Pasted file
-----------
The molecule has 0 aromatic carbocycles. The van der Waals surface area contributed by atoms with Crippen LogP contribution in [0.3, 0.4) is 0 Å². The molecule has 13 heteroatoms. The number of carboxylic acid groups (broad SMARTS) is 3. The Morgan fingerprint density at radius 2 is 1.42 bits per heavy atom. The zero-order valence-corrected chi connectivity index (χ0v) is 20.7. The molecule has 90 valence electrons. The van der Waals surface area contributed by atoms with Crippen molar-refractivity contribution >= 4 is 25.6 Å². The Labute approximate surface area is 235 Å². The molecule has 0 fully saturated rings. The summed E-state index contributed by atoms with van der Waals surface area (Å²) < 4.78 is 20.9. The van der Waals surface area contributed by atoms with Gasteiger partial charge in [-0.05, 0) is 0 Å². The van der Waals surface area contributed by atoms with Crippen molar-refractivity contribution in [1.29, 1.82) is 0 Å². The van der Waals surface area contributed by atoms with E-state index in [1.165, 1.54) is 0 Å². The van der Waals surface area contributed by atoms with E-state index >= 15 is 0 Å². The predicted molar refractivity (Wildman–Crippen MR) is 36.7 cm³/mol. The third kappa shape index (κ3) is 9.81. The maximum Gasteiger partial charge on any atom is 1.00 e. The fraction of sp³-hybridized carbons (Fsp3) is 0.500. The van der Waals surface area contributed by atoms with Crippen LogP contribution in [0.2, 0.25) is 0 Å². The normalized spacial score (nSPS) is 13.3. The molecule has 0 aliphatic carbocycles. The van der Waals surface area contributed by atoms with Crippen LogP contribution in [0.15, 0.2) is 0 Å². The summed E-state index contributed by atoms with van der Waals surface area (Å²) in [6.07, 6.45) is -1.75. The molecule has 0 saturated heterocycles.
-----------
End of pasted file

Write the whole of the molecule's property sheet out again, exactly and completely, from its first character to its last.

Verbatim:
The molecule has 0 aromatic carbocycles. The van der Waals surface area contributed by atoms with Crippen LogP contribution in [0.3, 0.4) is 0 Å². The molecule has 13 heteroatoms. The number of carboxylic acid groups (broad SMARTS) is 3. The Morgan fingerprint density at radius 2 is 1.42 bits per heavy atom. The zero-order valence-corrected chi connectivity index (χ0v) is 20.7. The molecule has 90 valence electrons. The van der Waals surface area contributed by atoms with Crippen molar-refractivity contribution >= 4 is 25.6 Å². The Labute approximate surface area is 235 Å². The molecule has 0 fully saturated rings. The summed E-state index contributed by atoms with van der Waals surface area (Å²) < 4.78 is 20.9. The van der Waals surface area contributed by atoms with Gasteiger partial charge in [-0.05, 0) is 0 Å². The van der Waals surface area contributed by atoms with Crippen molar-refractivity contribution in [1.29, 1.82) is 0 Å². The van der Waals surface area contributed by atoms with E-state index in [1.165, 1.54) is 0 Å². The van der Waals surface area contributed by atoms with E-state index >= 15 is 0 Å². The predicted molar refractivity (Wildman–Crippen MR) is 36.7 cm³/mol. The third kappa shape index (κ3) is 9.81. The maximum Gasteiger partial charge on any atom is 1.00 e. The fraction of sp³-hybridized carbons (Fsp3) is 0.500. The van der Waals surface area contributed by atoms with Crippen LogP contribution in [0.2, 0.25) is 0 Å². The normalized spacial score (nSPS) is 13.3. The molecule has 0 aliphatic carbocycles. The van der Waals surface area contributed by atoms with Crippen LogP contribution in [0.15, 0.2) is 0 Å². The summed E-state index contributed by atoms with van der Waals surface area (Å²) in [6.07, 6.45) is -1.75. The molecule has 0 saturated heterocycles.